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Zero-hours contracts a sign of Britains two-tier workforce, warns TUC

“People employed on these contracts earn &pound300 a week less, on average, than workers in secure jobs.

“I challenge any minister or business leader to survive on a low-paid zero-hours contract job, not knowing from one day to the next how much work they will have.

“Try telling zero-hours workers who have been turned down by mortgage lenders and landlords that they are getting a good deal.

“We need a stronger and fairer recovery that works for everyone, not one that forces people to survive off scraps of work.”

Research published by the TUC shows that average weekly earnings for zero-hours workers are just &pound188, compared to &pound479 for permanent workers.

Two-fifths (39 per cent) of zero-hours workers earn less than &pound111 a week – the qualifying threshold for statutory sick pay – compared to one in twelve (8 per cent) permanent employees.

The TUC estimates that in addition to Britain’s zero-hours workforce there are another 820,000 UK employees who report being underemployed on between 0 and 19 hours a week.

Jon Ingham Glassdoor’s career and workplace expert, commented, “It’s no great surprise to see the number of people on these contracts is on the up. The fact that many of those surveyed in the ONS study might not know what a zero hours contract is could mean the scope of the problem is far greater than the figures indicate. With 255,000 of these contracts held by 16-25 year olds, it doesn’t feel like the best start in their careers. But for many it’s all they know so they just get swept along and accept this & lsquo;pay as you go’ employment as the norm. Sadly, ONS figures show that 40% of those on a zero hours contract want more hours.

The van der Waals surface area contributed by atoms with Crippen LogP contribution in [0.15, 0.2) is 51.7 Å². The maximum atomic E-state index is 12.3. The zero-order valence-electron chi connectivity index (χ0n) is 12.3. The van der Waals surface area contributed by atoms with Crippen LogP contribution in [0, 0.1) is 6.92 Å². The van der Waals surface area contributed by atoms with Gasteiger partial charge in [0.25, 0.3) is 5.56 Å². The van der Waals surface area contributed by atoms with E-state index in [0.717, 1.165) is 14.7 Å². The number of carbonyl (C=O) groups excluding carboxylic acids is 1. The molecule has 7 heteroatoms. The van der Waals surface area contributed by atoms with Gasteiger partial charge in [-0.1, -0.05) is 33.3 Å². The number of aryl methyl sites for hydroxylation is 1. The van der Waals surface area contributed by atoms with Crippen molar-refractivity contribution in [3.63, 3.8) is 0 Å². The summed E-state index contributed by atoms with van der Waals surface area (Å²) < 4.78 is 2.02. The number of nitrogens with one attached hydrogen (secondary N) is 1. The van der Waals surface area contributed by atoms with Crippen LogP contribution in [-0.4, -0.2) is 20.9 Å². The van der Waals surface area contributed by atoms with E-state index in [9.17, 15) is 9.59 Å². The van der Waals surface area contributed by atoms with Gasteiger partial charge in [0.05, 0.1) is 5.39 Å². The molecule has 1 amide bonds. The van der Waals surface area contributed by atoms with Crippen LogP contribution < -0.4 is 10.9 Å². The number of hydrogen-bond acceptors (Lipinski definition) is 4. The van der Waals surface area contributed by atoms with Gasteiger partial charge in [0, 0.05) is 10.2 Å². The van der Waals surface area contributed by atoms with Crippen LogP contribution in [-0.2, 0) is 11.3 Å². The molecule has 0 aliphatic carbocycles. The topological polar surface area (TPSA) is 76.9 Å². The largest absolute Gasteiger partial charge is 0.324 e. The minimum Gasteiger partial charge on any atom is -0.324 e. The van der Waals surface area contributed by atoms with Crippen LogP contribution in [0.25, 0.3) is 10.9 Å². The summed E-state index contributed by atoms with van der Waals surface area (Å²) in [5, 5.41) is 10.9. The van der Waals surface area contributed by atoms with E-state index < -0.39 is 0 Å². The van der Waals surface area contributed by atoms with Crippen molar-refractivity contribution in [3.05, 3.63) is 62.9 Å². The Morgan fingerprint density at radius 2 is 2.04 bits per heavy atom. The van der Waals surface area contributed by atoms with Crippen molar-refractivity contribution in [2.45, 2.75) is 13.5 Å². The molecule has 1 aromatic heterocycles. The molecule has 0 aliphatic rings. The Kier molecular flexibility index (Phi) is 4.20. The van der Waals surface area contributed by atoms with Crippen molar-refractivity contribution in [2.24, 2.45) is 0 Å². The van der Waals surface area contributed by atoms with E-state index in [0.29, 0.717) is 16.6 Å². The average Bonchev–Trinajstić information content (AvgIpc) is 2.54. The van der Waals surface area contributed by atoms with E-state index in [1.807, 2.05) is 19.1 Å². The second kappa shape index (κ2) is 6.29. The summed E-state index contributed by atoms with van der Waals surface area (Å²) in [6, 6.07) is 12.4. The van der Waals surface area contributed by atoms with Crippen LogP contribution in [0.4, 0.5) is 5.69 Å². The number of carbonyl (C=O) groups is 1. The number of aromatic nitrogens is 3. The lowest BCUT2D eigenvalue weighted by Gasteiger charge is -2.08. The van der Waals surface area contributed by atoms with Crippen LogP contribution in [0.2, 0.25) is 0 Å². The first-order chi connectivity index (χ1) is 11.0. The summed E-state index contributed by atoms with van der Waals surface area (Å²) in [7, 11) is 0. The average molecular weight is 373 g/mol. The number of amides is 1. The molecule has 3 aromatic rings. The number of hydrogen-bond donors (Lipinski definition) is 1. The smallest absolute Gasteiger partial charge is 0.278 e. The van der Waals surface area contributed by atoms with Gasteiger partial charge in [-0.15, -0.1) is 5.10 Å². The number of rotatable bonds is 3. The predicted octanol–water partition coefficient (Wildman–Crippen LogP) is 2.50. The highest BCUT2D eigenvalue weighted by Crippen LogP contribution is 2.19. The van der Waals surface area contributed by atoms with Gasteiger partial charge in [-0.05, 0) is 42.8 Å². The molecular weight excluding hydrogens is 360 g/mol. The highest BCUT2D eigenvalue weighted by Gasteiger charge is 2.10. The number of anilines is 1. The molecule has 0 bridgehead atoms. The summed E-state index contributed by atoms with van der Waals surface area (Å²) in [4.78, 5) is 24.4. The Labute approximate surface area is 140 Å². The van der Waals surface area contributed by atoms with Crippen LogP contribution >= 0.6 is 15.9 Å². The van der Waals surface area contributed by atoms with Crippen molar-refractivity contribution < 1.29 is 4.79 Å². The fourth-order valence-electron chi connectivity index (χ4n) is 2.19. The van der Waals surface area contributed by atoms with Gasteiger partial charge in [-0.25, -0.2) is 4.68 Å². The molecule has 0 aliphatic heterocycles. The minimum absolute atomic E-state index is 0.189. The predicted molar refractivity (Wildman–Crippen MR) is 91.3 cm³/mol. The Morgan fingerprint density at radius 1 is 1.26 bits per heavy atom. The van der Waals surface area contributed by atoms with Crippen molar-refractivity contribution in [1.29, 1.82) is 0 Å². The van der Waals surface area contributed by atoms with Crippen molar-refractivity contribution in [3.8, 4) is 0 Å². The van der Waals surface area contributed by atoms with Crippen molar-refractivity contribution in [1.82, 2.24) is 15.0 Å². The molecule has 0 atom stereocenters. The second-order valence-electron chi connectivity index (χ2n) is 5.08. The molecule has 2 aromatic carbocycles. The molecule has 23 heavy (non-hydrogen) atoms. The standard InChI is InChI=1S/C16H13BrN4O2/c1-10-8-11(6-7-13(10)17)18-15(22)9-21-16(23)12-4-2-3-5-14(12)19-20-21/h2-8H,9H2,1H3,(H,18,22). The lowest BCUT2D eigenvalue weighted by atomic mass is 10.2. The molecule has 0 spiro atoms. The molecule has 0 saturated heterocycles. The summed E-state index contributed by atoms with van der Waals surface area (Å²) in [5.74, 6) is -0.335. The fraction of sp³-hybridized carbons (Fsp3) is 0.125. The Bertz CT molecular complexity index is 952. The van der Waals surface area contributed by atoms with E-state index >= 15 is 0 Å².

“Recent research from Glassdoor reveals that one in four unemployed adults has been offered one of these contracts and almost half has turned them down. It’s safe to say that employees who accept a zero hours contract do not do so as a career choice. For most it’s because they have limited options. For some it might be beneficial to have the flexibility to fit around their lifestyle but for others it’s a substandard contract which offers little in the way of benefits or security. Whilst we may assume this is a short term stop gap, today’s ONS figures show that almost one in ten people have one (66,000) have been on it for ten years or more.

“Whilst these contracts can provide a useful stop-gap, valuable work experience and the flexibility can be a positive depending on life stage, it stills feels like these employees are second class citizens.

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